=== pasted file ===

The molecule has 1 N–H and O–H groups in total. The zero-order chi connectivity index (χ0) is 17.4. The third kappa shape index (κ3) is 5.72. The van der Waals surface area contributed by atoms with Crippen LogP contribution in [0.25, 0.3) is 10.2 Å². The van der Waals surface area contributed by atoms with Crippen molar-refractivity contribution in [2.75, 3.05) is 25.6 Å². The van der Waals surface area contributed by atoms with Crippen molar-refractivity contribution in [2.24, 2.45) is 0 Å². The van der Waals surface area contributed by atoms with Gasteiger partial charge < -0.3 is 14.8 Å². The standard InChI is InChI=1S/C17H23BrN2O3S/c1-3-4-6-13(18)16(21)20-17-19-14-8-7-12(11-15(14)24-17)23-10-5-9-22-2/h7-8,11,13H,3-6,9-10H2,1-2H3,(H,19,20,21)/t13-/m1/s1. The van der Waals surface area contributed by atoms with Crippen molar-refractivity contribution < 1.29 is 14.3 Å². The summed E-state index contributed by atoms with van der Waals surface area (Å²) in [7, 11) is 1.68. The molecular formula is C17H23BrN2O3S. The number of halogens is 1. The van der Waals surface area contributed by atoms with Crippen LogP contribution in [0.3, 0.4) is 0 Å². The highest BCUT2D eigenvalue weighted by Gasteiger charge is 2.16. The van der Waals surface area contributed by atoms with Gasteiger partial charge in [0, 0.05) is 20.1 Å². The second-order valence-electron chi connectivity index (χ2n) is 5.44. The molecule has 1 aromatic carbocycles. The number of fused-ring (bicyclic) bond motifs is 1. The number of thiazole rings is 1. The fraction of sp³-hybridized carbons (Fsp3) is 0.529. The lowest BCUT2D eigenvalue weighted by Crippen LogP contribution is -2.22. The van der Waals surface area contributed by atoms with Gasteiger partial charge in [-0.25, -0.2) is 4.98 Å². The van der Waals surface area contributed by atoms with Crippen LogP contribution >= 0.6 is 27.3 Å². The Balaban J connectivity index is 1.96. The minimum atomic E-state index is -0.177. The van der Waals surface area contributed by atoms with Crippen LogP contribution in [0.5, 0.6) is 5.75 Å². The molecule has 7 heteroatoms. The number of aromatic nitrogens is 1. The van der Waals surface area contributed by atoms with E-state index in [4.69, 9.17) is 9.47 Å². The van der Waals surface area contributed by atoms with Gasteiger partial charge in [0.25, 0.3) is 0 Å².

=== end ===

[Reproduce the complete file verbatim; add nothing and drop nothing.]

The molecule has 1 N–H and O–H groups in total. The zero-order chi connectivity index (χ0) is 17.4. The third kappa shape index (κ3) is 5.72. The van der Waals surface area contributed by atoms with Crippen LogP contribution in [0.25, 0.3) is 10.2 Å². The van der Waals surface area contributed by atoms with Crippen molar-refractivity contribution in [2.75, 3.05) is 25.6 Å². The van der Waals surface area contributed by atoms with Crippen molar-refractivity contribution in [2.24, 2.45) is 0 Å². The van der Waals surface area contributed by atoms with Gasteiger partial charge < -0.3 is 14.8 Å². The standard InChI is InChI=1S/C17H23BrN2O3S/c1-3-4-6-13(18)16(21)20-17-19-14-8-7-12(11-15(14)24-17)23-10-5-9-22-2/h7-8,11,13H,3-6,9-10H2,1-2H3,(H,19,20,21)/t13-/m1/s1. The van der Waals surface area contributed by atoms with Crippen molar-refractivity contribution < 1.29 is 14.3 Å². The summed E-state index contributed by atoms with van der Waals surface area (Å²) in [7, 11) is 1.68. The molecular formula is C17H23BrN2O3S. The number of halogens is 1. The van der Waals surface area contributed by atoms with Crippen LogP contribution in [0.3, 0.4) is 0 Å². The highest BCUT2D eigenvalue weighted by Gasteiger charge is 2.16. The van der Waals surface area contributed by atoms with Gasteiger partial charge in [0, 0.05) is 20.1 Å². The second-order valence-electron chi connectivity index (χ2n) is 5.44. The molecule has 1 aromatic carbocycles. The number of fused-ring (bicyclic) bond motifs is 1. The number of thiazole rings is 1. The fraction of sp³-hybridized carbons (Fsp3) is 0.529. The lowest BCUT2D eigenvalue weighted by Crippen LogP contribution is -2.22. The van der Waals surface area contributed by atoms with Gasteiger partial charge in [-0.25, -0.2) is 4.98 Å². The van der Waals surface area contributed by atoms with Crippen LogP contribution >= 0.6 is 27.3 Å². The Balaban J connectivity index is 1.96. The minimum atomic E-state index is -0.177. The van der Waals surface area contributed by atoms with Crippen LogP contribution in [0.5, 0.6) is 5.75 Å². The molecule has 7 heteroatoms. The number of aromatic nitrogens is 1. The van der Waals surface area contributed by atoms with E-state index in [4.69, 9.17) is 9.47 Å². The van der Waals surface area contributed by atoms with Gasteiger partial charge in [0.25, 0.3) is 0 Å².